Metal has always had a dual nature. Part of it wants to be epic soundtracks that transport us away; part of it wants to be rockin’ party tunes.
Metal is both Ennio Morricone and Spinal Tap. At the same time.
While much of the rock-n-roll influence can be blamed on moron magnets like Deep Purple and Led Zeppelin, or even the doofus metal writers who insist that metal began with The Who and Cream, a lot of the blame needs to fall on Black Sabbath as well, although they almost escaped. When their songs fail, it’s usually because they gave up on creating some kind of mood and went for more warmed-over rock music vapidity.
You can see this thread of rock-n-roll — jaunty, bouncy, offbeat, ironic, pentatonic, simplistic — running all the way through metal. It’s like a congenital trait marring a family line. Among other things, it’s easy to tell because rock-n-roll is exclusively on the surface. It tells you what it’s thinking and what you should think; it may be cryptic, but there’s never another level of interpretation. It’s made for mass consumption.
Metal at its best is more something you absorb, then intuit meaning from. It tends to be chaotic, using chromatic scales as its base for ultimately melodic and rhythmic freedom, but then trades away that freedom when it makes the ongoing narrative of song structure trump all else. It is both anarchistic and the anti-anarchistic in that it insists on reality. It’s not about personal drama, love affairs and how you feel after some trivial event. It’s about the breadth of existence, the big picture, and how interesting life is if we just quit that personal drama.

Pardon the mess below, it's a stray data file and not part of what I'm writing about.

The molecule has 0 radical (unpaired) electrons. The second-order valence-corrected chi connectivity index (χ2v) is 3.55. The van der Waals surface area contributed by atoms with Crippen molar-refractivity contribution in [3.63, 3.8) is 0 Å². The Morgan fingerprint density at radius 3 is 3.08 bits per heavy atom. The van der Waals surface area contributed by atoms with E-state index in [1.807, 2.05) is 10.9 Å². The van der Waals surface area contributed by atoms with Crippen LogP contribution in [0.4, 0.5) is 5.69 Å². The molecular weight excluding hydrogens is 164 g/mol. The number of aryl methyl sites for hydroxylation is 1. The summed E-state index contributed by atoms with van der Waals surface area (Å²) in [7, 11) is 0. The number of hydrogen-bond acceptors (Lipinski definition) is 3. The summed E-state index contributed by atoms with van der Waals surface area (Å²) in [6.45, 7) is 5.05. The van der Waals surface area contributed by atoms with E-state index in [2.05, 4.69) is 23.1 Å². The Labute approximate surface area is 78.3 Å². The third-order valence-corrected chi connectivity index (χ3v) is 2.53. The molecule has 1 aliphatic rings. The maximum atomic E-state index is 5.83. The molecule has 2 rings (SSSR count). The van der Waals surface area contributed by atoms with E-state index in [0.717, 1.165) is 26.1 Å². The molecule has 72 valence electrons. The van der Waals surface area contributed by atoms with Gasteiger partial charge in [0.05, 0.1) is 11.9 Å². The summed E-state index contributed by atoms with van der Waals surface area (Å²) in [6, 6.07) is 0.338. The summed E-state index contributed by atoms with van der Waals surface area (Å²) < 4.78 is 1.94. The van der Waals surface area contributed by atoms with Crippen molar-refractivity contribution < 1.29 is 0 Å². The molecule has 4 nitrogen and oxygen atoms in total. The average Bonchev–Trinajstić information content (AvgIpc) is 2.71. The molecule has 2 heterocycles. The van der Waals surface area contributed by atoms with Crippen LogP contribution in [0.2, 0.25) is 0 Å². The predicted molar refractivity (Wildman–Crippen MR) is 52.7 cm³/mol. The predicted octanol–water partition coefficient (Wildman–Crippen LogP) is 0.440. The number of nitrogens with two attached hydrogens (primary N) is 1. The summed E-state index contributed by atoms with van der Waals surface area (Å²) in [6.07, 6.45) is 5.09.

But the thread of dumb bouncy music remains. What do these have in common?
- Pantera – Far Beyond Driven
- At the Gates – Slaughter of the Soul
- Lamb of God – Ashes of the Wake
- Meshuggah – Chaosphere
- Arch Enemy – Wages of Sin
- Opeth – My Arms, Your Hearse
- Alestorm – Back Through Time
- Gojira – From Marths to Therius
- Mastodon – Leviathan
- The Haunted – Revolver
- Baroness – The Blue Album
All of the above are basially rock albums using metal technique. These don’t expand your mind; they put it into the rock mode of personal drama, bouncy drums, familiar and yet not really exciting pentatonic noodling. Since the music is unexceptional, the aesthetic must be powerful: they trick out their music by playing it at different speeds, adding weird instrumentation, adding weird imagery, and the like. But it’s not really musically different. Baroness is closer to Hootie and the Blowfish and the Dave Matthews band than metal; Gojira is closer to Fugazi and Mudhoney than metal; The Haunted and Pantera are closer to Biohazard and Sick of It All than metal.
Do we ever get bored of this? The audience for it obviously does not, but they pass by so quickly.
The lifetimer metal fan is a better bet if you’re a band. Make seven quality albums and metalheads will buy them for the rest of your life.
It’s better than taking a one-time lump sum by recording your five sold-out metal-flavored rock albums, and being forgotten by your witless fans within two years.